The new Netflix film The Devil All the Time is a sprawling Southern gothic notable for two things: 1) it’s relentlessly grim, and 2) it contains some truly inspired accent work. Robert Pattinson, in particular, shines as a treacherous preacher who sounds like sexy Foghorn Leghorn in a Tennesse Williams production. (All together now: Dee-LUUU-shuns!)
Last week, director Antonio Campos made headlines after he told an interviewer that the actor refused dialect coaching and didn’t even reveal the accent until the day shooting began. One popular tweet in response joked that Pattinson might as well be “talking in cursive.”
Pulpit-pounding aside, the Southern drawls also stand out because most members of The Devil All the Time’s ensemble cast are not American. Along with Pattinson, there are a few Brits (Tom Holland, Harry Melling), plus a handful of Aussies (Mia Wasikowska, Jason Clarke, Eliza Scanlen) and one Swede (Bill Skarsgård). Just how accurate were they? I called up longtime dialect coach and voice actor Erik Singer, who worked on Mulan and Inferno and the upcoming Harry Haft, to find out.
“Overall, I'd say it was highly successful,” Singer told me. One hallmark of a West Virginia accent in the fifties and sixties that he was pleased to hear is the distinctive “wh” sound, where the “h” is pronounced clearly in words like “what,” “where,” and “which.” “I think the reason why it often gets left out of a film like this is that shows like Frasier and characters like Niles Crane have led to a lot of Americans associating that sound with fancy speech or affectation,” he explained. “It's a more folksy, rural, local thing.”
Parts of The Devil All the Time also take place in southern Ohio, and narrator Donald Ray Pollock—who wrote the novel on which the movie is based—hails from there. I mentioned to Singer that I was surprised to hear the inflection leans Southern rather than Midwestern. “Accents don't follow state boundaries,” he told me. “Accents follow settlement patterns and contact patterns.” He specifically mentioned a dialect boundary called “the On Line” that runs straight through Ohio: above it, people rhyme “on” with the name “Don”; below, with the word “dawn.” “To make it more complicated, about half of Americans rhyme those two words, so there's no distinction at all,” he said. “For the half of Americans who don't, there's pretty major dialect boundary.”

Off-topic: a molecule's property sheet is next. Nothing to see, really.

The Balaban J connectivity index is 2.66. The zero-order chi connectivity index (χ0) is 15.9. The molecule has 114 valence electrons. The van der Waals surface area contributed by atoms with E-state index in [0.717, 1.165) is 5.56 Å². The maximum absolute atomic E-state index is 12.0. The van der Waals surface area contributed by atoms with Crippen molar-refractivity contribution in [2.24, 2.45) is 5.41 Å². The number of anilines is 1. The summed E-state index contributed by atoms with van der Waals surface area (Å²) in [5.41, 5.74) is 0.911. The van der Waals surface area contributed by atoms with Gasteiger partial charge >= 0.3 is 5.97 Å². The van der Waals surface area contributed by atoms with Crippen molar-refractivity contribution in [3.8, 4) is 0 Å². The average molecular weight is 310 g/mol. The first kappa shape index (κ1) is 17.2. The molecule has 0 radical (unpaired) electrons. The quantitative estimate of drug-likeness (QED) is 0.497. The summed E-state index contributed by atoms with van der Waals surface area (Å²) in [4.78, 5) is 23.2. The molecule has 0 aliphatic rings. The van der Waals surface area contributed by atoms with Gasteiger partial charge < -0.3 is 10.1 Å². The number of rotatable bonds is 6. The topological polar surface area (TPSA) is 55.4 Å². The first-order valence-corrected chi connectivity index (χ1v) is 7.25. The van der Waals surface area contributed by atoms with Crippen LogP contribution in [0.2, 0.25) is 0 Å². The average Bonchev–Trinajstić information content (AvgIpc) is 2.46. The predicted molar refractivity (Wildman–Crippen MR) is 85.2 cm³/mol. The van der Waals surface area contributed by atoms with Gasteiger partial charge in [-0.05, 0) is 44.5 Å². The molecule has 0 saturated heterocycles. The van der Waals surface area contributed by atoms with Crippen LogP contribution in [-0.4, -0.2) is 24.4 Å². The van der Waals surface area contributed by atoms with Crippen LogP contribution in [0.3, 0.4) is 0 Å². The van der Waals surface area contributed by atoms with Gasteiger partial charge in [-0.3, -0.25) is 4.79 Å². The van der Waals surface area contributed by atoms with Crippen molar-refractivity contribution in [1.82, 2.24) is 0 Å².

One particular challenge for native British speakers attempting this accent is going from a non-rhotic speech pattern, in which the letter “r” is not pronounced after a vowel or before another consonant, to a rhotic one. (In “car,” for example, or “north.”).“It’s going to have an effect on the entire way that you hold and use your vocal tract, even when you're just making an indeterminate thinking or hesitation sound,” Singer explained. “You need to be in that posture the whole time. People don't let their accents go when they're not talking. It's still your mouth, it's still the same posture.” With someone like Bill Skarsgård, who is starting from Swedish, the issue is the “final devoicing” of the last consonant in a word: a native speaker will want to pronounce the word “rise” as rice or “live” as life, for instance.
Singer diplomatically declined to rank all the accents in the film, but did say that “Bill Skarsgård’s was great” and that “Tom Holland, the Aussies were all great.” Singer also complimented Riley Keough (American and Elvis Presley’s granddaughter) and said that the “most seamless” accent was David Atkinson’s (he’s a Georgia native).
And what about our booming, Bible-thumping Robert Pattinson?
“I mostly loved it,” he told me. “First of all, I haven't seen this noted anywhere, but the character's actually from a different world. He's from down in Tennessee. The fact that he does sound a little bit different from everybody else is in support of the story that they're telling. There are a great many sharply and specifically observed features that are right for the place and time.”
If anything, the only flaw Singer noted was in Pattinson’s opening sermon about chicken livers, in which he was perhaps not completely dialed in. But, in general, he said, “I think his music and rhythm and melody is really fascinating work. It's both of the place and time, but also of the character and his profession, and deeply idiosyncratic.”
And, of course, the part was deliberately over-the-top. “He's a preacher who is absolutely in love with his capacities with language,” Singer said. “He's buying into his own magic, and he's intoxicated by it.” Delusions, indeed.
Originally Appeared on GQ